Is it possible to have a TGA with normally related great arteries? We did see newborn with this picture. It had a clear VA discordance but the aorta came out of RV posteriorly, followed by the PA from LV, without the great arteries crossing each other. On the short axis, aorta was to the posterior and right with the PA anterior and left. Now, as per the segmental anatomy, they are {S,D,S}. Do they fit into NRGA? Is the component of crossing essential for defining normal relationship of great arteries? Can the term “Transposition” be applied if the vessels are normally related? Should we call it an isolated AV discordance or TGA? If anybody has seen such a picture before and had any thoughts gone into it, please enlighten us.

Does the definition of Shone’s complex involve the mitral valve, aortic valve and arch or does it involve left sided structures? We came across a case of corrected Transposition with sequential left heart obstruction. There was a tight supratricuspid membrane with subaortic membrane and a coarctation. Technically speaking, it does not fit the definition of Shone’s complex. This is the first time I have come across a cTGA with sequential left sided obstructive lesions. Our surgical team had a tough time operating this child. Tell me your experience if you have come across this combination anytime.

Send your comments. You can either use the comments section or use my email for posting your views and questions. Write about the issues you found perplexing and the way you have found the answer for them.



Thursday, January 7, 2010

Hearty welcome to NH blog again. We are in the process of learning something about the developmental history of cardiac drugs. This time, we shall see the development of Calcium Channel blockers.

The 1,4-dihydropyridines have an important role in the human biochemistry. Despite the role it played and the ease with which it can be evaluated, very surprisingly, minimal research had taken place involving this vital compound. The research scientists group of Bayer laboratories learnt this and started working on it. True to their research reputation, they did not leave any stone unturned. Once they had a lead, they tested for its organ efficiency and found a reasonable change in the cardiac output. They focused their energies on the molecular variant and ended up developing and testing more than 2000 analogues! The result was a patent application for a new drug called Nifedipine in the year 1967 by two scientists named Friedrich Bossert and Wulf Vater. They registered the drug for its supposed activity as coronary vasodilator.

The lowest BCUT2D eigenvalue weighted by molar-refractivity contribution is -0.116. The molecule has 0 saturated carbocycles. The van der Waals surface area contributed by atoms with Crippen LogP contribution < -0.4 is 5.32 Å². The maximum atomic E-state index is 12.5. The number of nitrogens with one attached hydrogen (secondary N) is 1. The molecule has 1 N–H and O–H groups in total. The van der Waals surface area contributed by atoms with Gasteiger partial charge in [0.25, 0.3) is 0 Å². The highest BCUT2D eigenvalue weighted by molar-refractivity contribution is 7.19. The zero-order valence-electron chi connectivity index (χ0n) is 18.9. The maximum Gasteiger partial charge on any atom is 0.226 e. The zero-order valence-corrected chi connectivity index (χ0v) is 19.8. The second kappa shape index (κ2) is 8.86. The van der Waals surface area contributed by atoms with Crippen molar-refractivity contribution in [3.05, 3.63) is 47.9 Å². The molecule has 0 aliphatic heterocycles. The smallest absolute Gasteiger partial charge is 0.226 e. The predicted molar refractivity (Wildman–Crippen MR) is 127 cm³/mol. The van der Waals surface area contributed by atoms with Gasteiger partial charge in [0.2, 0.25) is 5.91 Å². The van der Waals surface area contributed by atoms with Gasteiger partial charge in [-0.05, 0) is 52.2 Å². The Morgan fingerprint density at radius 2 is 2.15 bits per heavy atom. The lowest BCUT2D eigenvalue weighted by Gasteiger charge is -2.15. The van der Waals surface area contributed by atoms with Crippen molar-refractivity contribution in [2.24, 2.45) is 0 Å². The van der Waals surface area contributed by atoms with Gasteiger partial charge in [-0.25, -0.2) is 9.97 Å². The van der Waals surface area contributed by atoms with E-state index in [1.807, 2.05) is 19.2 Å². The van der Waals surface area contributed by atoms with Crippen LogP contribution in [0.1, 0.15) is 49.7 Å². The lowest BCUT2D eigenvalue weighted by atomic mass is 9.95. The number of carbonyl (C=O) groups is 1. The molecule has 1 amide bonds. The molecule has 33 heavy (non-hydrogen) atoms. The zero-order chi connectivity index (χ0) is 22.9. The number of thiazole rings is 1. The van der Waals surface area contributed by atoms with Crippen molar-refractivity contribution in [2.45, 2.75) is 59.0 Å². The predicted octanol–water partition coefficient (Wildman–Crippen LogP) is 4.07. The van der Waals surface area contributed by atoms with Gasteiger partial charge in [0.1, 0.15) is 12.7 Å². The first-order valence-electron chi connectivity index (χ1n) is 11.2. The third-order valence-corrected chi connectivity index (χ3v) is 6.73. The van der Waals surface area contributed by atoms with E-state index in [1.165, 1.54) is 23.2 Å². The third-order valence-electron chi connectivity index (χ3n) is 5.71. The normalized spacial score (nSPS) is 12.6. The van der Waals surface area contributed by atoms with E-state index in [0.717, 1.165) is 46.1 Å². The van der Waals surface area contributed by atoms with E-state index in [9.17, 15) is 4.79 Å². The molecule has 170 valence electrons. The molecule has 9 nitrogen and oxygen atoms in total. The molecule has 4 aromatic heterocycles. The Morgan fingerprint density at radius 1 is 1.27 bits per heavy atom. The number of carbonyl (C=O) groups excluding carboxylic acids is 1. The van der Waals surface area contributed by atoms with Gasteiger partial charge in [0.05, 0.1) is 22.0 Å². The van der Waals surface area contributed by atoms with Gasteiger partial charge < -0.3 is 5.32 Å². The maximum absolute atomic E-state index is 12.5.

With that started the hunt for the actual action of Nifedipine. Over a couple of years, they found that nifedipine acted by blocking calcium channels in the cardiac conduction tissue and in the smooch muscles of blood vessels. Thereby, Nifedipine led to the relaxation of the myocardial tissue and blood vessels. The resultant action was coronary vasodilatation and drop in both systemic and pulmonary vascular resistance. As an obvious result, this should have reduced the afterload and oxygen consumption. Thus, it was a drug with potential benefit in angina with hypertension. With this background, Nifedipine had a grand entry into the markets in 1975.

The major hitch of Nifedipine was its short duration of action. As the popularity of the drug picked up, this issue was to be sorted out. The research groups started the action in two sides.

The first was to develop analogues of nifedipine for longer duration of action. This would have the advantage of a sustained action on blood pressure. The result was the development of felodipine and amlodipine. In the same bargain, some more drugs were developed, which showed a higher specificity for Calcium channels of other organ systems. Nimodipine was one such development with effect on cerebral blood vessels. The advantage was its specificity, in which it did not affect the systemic blood pressure. However, all this new developments would take high levels of research and finances, not to mention the time.

The second approach was more logical and much simpler: creation of a sustained release preparation of Nifedipine. This happened quite fast and was marketed easily. With the popularity Nifedipine enjoyed, it was not difficult to make the presence for the sustained release preparation. However, the research team was aware of the short life of this strategy and had realised the effacement of molecule once the new preparations took over. But the gamble had paid off. The SR preparation effectively bridged the gap and made the constant market for the drug till the newer generation ones took over. Even today, the dihydropyridine analogues enjoy a great market presence in the field.